Toffoli gate

From Academic Kids

In computer science, the Toffoli gate is a universal reversible logic gate, which means that any reversible circuit can be constructed from Toffoli gates.

Contents

Background

A logic gate L is reversible if, for any output y, there is a unique input x such that applying L(x)=y. If a gate L is reversible, there is an inverse gate L ' which maps y to x for which L(x)=y. From common logic gates, NOT is reversible, as can be seen from its truthtable below.

INPUT OUTPUT
0 1
1 0

The common AND gate is not reversible however. The inputs 00 and 01 both get mapped to the output 0.

Reversible gates have been studied since the 1960s. The original motivation was that reversible gates dissipate less heat (or, in principle, no heat). In a normal gate, input states are lost, since less information is present in the output than was present at the input. This loss of information loses energy to the surrounding area as heat, because of Thermodynamic entropy. Another way to understand this is that charges on a circuit are grounded and thus flow away, taking a small charge of energy with them when they change state. A reversible gate only moves the states around, and since no information is lost, energy is conserved.

More recent motivation comes from quantum computing. Quantum mechanics requires the transformations to be reversible but allows more general states of the computation (superpositions). Thus, the reversible gates form a subset of gates allowed by quantum mechanics and, if we can compute something reversibly, we can also compute it on a quantum computer.

Universality and Toffoli gate

Any reversible gate must have the same number of input and output bits. (See pigeonhole principle.) For one input bit, there are two possible reversible gates. One of them is NOT. The other is identity gate which maps its input to the output unchanged. For two input bits, the only non-trivial gate is the reversible XOR gate which XORs the first bit to the second bit and leaves the first bit unchanged.

INPUT OUTPUT
0 0 0 0
1 0 1 1
0 1 0 1
1 1 1 0

Unfortunately, there are reversible functions which cannot be computed using just those gates. In other terms, the set consisting of NOT and XOR gates is not universal. If we would like to compute an arbitrary function by reversible gates, we need another gate. One possibility is the Toffoli gate, proposed in 1980 by Toffoli.

This gate has a 3 bit input and output. If the first two bits are set, it flips the third bit. Following is a table over the input and output bits:

INPUT OUTPUT
0 0 0 0 0 0
0 0 1 0 0 1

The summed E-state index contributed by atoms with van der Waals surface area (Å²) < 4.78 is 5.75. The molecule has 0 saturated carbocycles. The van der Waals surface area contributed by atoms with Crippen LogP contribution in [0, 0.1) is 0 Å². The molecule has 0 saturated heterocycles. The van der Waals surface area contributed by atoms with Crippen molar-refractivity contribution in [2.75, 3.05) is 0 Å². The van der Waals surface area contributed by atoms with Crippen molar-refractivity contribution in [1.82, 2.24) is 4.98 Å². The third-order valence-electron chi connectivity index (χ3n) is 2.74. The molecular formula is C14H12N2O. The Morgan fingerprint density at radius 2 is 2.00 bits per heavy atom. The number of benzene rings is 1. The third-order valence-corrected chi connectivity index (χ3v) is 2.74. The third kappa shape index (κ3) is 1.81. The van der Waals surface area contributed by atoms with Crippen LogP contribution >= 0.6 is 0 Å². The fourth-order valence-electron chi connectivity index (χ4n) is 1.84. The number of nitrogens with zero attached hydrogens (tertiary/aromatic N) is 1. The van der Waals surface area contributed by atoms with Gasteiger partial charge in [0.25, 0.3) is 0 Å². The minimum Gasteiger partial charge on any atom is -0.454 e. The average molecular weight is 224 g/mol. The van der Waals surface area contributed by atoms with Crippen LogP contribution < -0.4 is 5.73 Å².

0 1 0 0 1 0
0 1 1 0 1 1
1 0 0 1 0 0
1 0 1 1 0 1
1 1 0 1 1 1
1 1 1 1 1 0

It can be also described as mapping bits a, b and c to a, b and c XOR (a AND b).

Toffoli gate is universal. This means that for any Boolean function f(x1, x2, ..., xm), there is a circuit consisting of Toffoli gates which takes x1, x2, ..., xm and some extra bits to 0 and outputs x1, x2, ..., xm, f(x1, x2, ..., xm). Essentially, this means that Toffoli gate is sufficient for any computation.

Related logic gates

The Fredkin gate is the reversible 3-bit gate that swaps the last two bits if the first bit is 1. Its truthtable is

INPUT OUTPUT
0 0 0 0 0 0
0 0 1 0 0 1
0 1 0 0 1 0
0 1 1 0 1 1
1 0 0 1 0 0
1 0 1 1 1 0
1 1 0 1 0 1
1 1 1 1 1 1

It is almost universal and can be used in the same way as the Toffoli gate, except it can't change the total number of 0s or 1s.

The n-bit Toffoli gate is a generalization of Toffoli gate. It takes n bits x1, x2, ..., xn as inputs and outputs n bits. The first n-1 output bits are just x1, ..., xn-1. The last output bit is (x1 AND ... AND xn-1) XOR xn.

Relation to quantum computing

Any reversible gate can be implemented on a quantum computer. Therefore, Toffoli gate can be used for universal quantum computation. Universal quantum computation can be also done in other ways and it remains to be seen whether Toffoli gate will actually be used to build quantum computers. However, it has already played an important role in theoretical research on quantum computing, for example, in quantum error correction.

See also

References

  1. T. Toffoli, "Reversible Computing", MIT Technical Report MIT/LCS/TM-151 (1980).
  2. E. Fredkin and T. Toffoli. Conservative logic. International Journal of Theoretical Physics, 21:219–253, 1982.
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